In a suit filed by West Virginians for Life and the Center for Individual Freedom, the court held that while the state of West Virginia could regulate advertisements that “can have no other reasonable meaning than to urge the election or defeat of one or more clearly identified candidates,” the state could not require financial disclosures from third party groups creating advertisements that are merely “susceptible” to the interpretation that they are an appeal for or against a specific candidate.
Further, the court struck down the extension of electioneering communication regulations to print media while upholding the applicability of such regulations to broadcast media.
May 13, 2011 •
West Virginia’s ethics panel decided the law does not include independent contractors.
The West Virginia Ethics Commission has concluded it cannot prevent an employee of the Legislature from avoiding the state’s newly passed “revolving door” ban if he changes his status from an employee to an independent contractor before the law takes effect on July 1, 2011.
Under the pending law, elected officials and certain high-ranking unelected employees will be forbidden from acting as lobbyists for one year after leaving public employment. The commission decided this law does not include independent contractors.
This decision comes after a request for an opinion by legislative counsel Donnie Adkins. The commission said it “is troubled” by the proposed maneuver but would be unable to bring him within the revolving door ban as an independent contractor.
The West Virginia Ethics Commission offers the opinion on their website.
Here is the Charleston Gazette’s coverage in the story, “Ethics loophole a cause of concern” by Phil Kabler.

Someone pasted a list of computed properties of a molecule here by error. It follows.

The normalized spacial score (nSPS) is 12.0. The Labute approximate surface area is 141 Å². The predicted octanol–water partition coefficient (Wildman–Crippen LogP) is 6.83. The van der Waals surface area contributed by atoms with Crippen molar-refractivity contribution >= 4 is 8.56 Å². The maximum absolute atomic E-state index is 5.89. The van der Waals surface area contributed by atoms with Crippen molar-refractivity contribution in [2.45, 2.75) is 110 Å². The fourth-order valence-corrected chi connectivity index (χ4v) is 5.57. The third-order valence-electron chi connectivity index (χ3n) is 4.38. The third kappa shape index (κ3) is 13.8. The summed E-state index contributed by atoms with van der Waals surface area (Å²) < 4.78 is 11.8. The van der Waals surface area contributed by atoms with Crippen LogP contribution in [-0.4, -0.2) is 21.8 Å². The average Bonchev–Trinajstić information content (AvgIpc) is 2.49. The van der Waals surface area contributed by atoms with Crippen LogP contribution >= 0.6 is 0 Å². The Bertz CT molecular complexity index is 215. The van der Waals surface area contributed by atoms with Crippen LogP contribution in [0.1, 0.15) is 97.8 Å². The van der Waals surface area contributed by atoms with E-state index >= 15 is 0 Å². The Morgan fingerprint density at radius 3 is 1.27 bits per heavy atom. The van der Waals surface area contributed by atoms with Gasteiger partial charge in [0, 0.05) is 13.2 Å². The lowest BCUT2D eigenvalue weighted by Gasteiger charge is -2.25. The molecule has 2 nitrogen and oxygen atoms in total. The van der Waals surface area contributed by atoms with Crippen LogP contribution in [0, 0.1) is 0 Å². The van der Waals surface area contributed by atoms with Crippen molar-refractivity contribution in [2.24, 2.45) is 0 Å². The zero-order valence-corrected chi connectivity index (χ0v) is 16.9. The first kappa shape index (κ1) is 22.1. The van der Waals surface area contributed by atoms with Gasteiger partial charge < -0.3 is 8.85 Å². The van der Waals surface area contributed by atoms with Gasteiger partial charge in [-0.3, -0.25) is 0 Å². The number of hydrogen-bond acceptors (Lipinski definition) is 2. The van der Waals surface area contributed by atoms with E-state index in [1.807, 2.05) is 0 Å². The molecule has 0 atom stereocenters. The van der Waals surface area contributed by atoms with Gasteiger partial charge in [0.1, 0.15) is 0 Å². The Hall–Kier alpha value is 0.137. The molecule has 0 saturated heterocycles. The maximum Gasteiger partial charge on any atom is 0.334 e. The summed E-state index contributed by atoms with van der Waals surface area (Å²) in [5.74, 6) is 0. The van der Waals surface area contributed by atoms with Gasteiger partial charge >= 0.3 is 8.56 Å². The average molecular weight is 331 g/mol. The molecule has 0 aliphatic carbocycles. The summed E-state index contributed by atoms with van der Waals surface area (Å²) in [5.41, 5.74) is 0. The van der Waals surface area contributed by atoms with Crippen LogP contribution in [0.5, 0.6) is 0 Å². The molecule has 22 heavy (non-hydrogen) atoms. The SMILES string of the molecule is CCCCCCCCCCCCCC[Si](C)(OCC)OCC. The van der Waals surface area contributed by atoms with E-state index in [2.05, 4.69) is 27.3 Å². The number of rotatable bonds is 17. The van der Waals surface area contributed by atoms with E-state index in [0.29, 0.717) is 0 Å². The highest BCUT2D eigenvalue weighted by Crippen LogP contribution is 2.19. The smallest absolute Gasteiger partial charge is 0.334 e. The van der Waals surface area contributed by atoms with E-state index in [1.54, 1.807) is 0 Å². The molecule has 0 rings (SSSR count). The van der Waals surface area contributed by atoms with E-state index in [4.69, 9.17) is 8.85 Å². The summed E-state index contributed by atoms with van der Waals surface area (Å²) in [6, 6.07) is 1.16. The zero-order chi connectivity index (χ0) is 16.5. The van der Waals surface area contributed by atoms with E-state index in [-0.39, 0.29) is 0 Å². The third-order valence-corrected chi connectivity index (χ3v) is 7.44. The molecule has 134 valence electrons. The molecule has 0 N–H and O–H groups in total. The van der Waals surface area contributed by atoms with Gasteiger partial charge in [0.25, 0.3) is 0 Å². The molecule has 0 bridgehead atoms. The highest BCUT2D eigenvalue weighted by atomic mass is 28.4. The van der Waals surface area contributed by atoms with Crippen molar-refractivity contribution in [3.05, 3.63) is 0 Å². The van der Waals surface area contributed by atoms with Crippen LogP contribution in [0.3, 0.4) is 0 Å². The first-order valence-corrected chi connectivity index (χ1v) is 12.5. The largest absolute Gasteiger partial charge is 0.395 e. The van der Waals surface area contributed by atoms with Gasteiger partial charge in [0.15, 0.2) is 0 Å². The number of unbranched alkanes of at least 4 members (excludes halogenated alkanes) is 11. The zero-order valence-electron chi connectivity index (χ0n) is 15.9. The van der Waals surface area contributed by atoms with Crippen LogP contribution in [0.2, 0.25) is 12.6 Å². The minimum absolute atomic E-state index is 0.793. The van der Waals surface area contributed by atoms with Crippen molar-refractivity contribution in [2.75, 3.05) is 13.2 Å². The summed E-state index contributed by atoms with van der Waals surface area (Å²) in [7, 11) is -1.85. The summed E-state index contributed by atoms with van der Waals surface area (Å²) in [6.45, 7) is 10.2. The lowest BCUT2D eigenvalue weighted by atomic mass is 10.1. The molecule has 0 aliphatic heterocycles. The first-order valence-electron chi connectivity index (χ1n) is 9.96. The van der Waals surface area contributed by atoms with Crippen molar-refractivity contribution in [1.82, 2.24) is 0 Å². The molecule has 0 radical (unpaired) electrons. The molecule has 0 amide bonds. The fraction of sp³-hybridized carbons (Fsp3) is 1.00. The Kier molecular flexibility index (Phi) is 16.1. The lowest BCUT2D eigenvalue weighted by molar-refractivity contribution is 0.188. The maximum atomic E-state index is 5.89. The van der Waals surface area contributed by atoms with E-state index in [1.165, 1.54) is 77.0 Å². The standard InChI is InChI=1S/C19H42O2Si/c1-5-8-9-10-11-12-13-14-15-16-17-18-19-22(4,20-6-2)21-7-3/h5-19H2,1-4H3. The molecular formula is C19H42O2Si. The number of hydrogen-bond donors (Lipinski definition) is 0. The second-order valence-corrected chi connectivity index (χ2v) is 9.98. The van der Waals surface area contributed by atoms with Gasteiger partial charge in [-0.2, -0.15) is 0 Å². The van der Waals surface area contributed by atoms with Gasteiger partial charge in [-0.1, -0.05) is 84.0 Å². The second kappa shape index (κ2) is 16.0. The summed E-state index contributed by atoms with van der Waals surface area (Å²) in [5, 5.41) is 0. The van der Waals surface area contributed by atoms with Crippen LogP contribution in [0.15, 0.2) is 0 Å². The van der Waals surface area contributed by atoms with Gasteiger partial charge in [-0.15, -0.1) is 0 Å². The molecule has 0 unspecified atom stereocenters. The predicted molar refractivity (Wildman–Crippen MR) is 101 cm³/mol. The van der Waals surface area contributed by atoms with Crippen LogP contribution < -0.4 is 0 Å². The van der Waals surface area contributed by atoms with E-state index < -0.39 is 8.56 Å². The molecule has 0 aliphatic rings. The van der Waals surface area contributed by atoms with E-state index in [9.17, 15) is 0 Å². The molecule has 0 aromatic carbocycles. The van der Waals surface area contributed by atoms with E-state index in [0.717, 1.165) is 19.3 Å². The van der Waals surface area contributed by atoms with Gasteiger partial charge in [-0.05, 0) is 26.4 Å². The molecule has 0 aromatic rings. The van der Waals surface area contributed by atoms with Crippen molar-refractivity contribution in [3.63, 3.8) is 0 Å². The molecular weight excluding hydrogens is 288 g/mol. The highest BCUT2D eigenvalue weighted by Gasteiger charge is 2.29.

April 14, 2011 •
Acting Governor Tomblin signed House Bill 2464 into law late last week.
This ethics bill, which takes effect on July 1, 2011, prohibits members of the state legislature, elected executive branch officials, agency heads, and certain other appointed officials from acting as lobbyists for one year after leaving office.
Additionally, this legislation will require a public official who files financial disclosure statements to reveal employment information and other “business interests” of his or her spouse.
The spousal disclosures are designed to shine light on additional conflicts of interest an official may have even without a personal stake in a matter.
Photo of the West Virginia State Capitol by Garkeith on Wikipedia.
January 28, 2011 •
There Must Be a Special Election for Governor in 2011
The state supreme court has declared a special gubernatorial election must be held this year. Under West Virginia law, if a Governor vacates the office, the President of the Senate becomes “acting Governor” but may only do so for one year or less.
Last year, after the passing of Senator Byrd, then-Governor Manchin won a special election for the vacant Senate seat. Current “acting Governor” Earl Ray Tomblin and Secretary of State Natalie Tennant have each indicated they will be candidates in the October 4, 2011 election.
January 18, 2011 •
Public officials may have to disclose their spouse’s income.
A proposed ethics law would create a “revolving door” restriction for former West Virginia elected officials and senior members of their staff.
Under House Bill 2464, these people would have to wait one year after leaving office before acting as a lobbyist at the state level. A more controversial aspect of this bill would require public officials to disclose their spouse’s source of income in campaign disclosure filings.
A similar bill was proposed last year but stalled in the Senate Finance Committee.
Photo of the West Virginia state capitol building by Analogue Kid on Wikipedia.